Gas Migration in Shear Zones (GAM) - Intro
Gas Migration in Shear Zones (GAM) investigates the behaviour of gas in the far field (geosphere) surrounding a radioactive waste repository. Gases, such as hydrogen (H2), methane (CH4) and carbon dioxide (CO2) can be generated by anaerobic corrosion and microbial degradation of metallic materials and organic wastes disposed in geological repositories.
The Gas Migration Test (GMT) investigates the movement of these gases in the near field (the engineered barrier system and the immediately surrounding rock), while the GAM project examined the behaviour of gas in the far field.
The study of gas migration is important in assessing the overall behaviour of a repository because:
- pressure build-up due to gas production might cause failure of the EBS/natural barriers.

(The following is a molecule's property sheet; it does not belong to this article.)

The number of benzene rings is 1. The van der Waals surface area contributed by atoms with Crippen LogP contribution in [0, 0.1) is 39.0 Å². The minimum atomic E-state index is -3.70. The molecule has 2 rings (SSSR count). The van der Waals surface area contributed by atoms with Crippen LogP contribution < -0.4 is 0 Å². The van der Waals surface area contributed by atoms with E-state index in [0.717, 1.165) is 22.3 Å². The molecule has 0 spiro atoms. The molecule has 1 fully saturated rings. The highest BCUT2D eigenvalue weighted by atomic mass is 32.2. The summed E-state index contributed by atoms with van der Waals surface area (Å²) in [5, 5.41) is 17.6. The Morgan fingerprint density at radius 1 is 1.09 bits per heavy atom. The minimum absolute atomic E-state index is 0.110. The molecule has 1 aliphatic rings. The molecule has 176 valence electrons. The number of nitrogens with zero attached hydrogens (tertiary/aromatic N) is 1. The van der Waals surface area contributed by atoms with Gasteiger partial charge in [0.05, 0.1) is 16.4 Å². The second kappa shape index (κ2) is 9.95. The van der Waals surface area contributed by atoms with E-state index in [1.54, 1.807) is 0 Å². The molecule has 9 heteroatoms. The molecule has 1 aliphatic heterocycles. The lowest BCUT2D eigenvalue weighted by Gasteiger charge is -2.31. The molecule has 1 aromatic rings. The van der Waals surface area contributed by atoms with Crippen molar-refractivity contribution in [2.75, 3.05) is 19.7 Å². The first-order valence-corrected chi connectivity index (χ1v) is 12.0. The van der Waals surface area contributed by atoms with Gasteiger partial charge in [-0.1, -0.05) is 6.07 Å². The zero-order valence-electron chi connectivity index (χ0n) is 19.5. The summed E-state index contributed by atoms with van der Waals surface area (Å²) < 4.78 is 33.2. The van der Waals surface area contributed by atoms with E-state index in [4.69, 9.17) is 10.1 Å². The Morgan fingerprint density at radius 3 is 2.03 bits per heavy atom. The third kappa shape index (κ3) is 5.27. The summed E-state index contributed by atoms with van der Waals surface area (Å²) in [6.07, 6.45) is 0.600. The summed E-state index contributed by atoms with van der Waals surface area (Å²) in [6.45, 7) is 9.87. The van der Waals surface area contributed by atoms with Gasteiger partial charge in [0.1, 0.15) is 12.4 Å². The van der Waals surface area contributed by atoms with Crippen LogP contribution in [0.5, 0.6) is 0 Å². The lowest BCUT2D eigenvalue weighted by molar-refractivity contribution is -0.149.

- radionuclides in the gaseous phase might migrate from the emplacement caverns via geological discontinuities (such as shear zones) to the biosphere.
- contaminated water in the caverns might be pressed into the geosphere due to the overpressure in the caverns.
The overall aim of the GAM project was to understand and analyse the transport of water and gas in a complex shear zone.
- Visualisation of channelling on the lab- and field scale (internal heterogeneity of shear zones).
- Up-scaling procedures and effective parameters for two-phase flow processes in fractured media.
- Developing consistent conceptual/numerical models for (single phase) solute and gas transport.
The research was split between tests carried out in a laboratory environment, in-situ field tests carried out at the GTS and modelling studies. This integrated research forms the basis of the GAM concept.
Gas Migration in Shear Zones (GAM)